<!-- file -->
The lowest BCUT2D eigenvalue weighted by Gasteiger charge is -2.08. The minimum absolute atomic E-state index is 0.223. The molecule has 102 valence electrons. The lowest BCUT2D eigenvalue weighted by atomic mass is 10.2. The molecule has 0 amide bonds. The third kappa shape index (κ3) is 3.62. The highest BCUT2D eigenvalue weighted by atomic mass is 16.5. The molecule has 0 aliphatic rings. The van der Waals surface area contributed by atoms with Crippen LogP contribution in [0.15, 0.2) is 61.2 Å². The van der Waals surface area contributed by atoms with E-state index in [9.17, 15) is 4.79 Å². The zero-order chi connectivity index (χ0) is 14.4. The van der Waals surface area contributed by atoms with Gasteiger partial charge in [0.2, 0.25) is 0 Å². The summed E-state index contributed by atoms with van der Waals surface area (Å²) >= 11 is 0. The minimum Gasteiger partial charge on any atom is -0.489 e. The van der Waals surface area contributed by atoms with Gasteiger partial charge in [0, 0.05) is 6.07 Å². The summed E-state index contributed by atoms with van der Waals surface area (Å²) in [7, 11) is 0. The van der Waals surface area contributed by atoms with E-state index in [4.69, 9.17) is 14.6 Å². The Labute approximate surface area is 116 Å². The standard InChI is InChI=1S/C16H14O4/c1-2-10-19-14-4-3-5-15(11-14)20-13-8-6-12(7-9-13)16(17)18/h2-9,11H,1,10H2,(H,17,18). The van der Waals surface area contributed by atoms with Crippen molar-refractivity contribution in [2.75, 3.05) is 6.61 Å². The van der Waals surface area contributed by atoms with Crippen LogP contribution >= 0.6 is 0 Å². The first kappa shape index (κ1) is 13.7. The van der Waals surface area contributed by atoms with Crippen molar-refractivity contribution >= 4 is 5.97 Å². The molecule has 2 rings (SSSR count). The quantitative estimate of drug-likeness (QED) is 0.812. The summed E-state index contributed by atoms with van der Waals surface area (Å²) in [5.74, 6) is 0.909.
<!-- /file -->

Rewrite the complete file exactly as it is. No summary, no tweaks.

The lowest BCUT2D eigenvalue weighted by Gasteiger charge is -2.08. The minimum absolute atomic E-state index is 0.223. The molecule has 102 valence electrons. The lowest BCUT2D eigenvalue weighted by atomic mass is 10.2. The molecule has 0 amide bonds. The third kappa shape index (κ3) is 3.62. The highest BCUT2D eigenvalue weighted by atomic mass is 16.5. The molecule has 0 aliphatic rings. The van der Waals surface area contributed by atoms with Crippen LogP contribution in [0.15, 0.2) is 61.2 Å². The van der Waals surface area contributed by atoms with E-state index in [9.17, 15) is 4.79 Å². The zero-order chi connectivity index (χ0) is 14.4. The van der Waals surface area contributed by atoms with Gasteiger partial charge in [0.2, 0.25) is 0 Å². The summed E-state index contributed by atoms with van der Waals surface area (Å²) >= 11 is 0. The minimum Gasteiger partial charge on any atom is -0.489 e. The van der Waals surface area contributed by atoms with Gasteiger partial charge in [0, 0.05) is 6.07 Å². The summed E-state index contributed by atoms with van der Waals surface area (Å²) in [7, 11) is 0. The van der Waals surface area contributed by atoms with E-state index in [4.69, 9.17) is 14.6 Å². The Labute approximate surface area is 116 Å². The standard InChI is InChI=1S/C16H14O4/c1-2-10-19-14-4-3-5-15(11-14)20-13-8-6-12(7-9-13)16(17)18/h2-9,11H,1,10H2,(H,17,18). The van der Waals surface area contributed by atoms with Crippen molar-refractivity contribution in [2.75, 3.05) is 6.61 Å². The van der Waals surface area contributed by atoms with Crippen LogP contribution >= 0.6 is 0 Å². The first kappa shape index (κ1) is 13.7. The van der Waals surface area contributed by atoms with Crippen molar-refractivity contribution >= 4 is 5.97 Å². The molecule has 2 rings (SSSR count). The quantitative estimate of drug-likeness (QED) is 0.812. The summed E-state index contributed by atoms with van der Waals surface area (Å²) in [5.74, 6) is 0.909.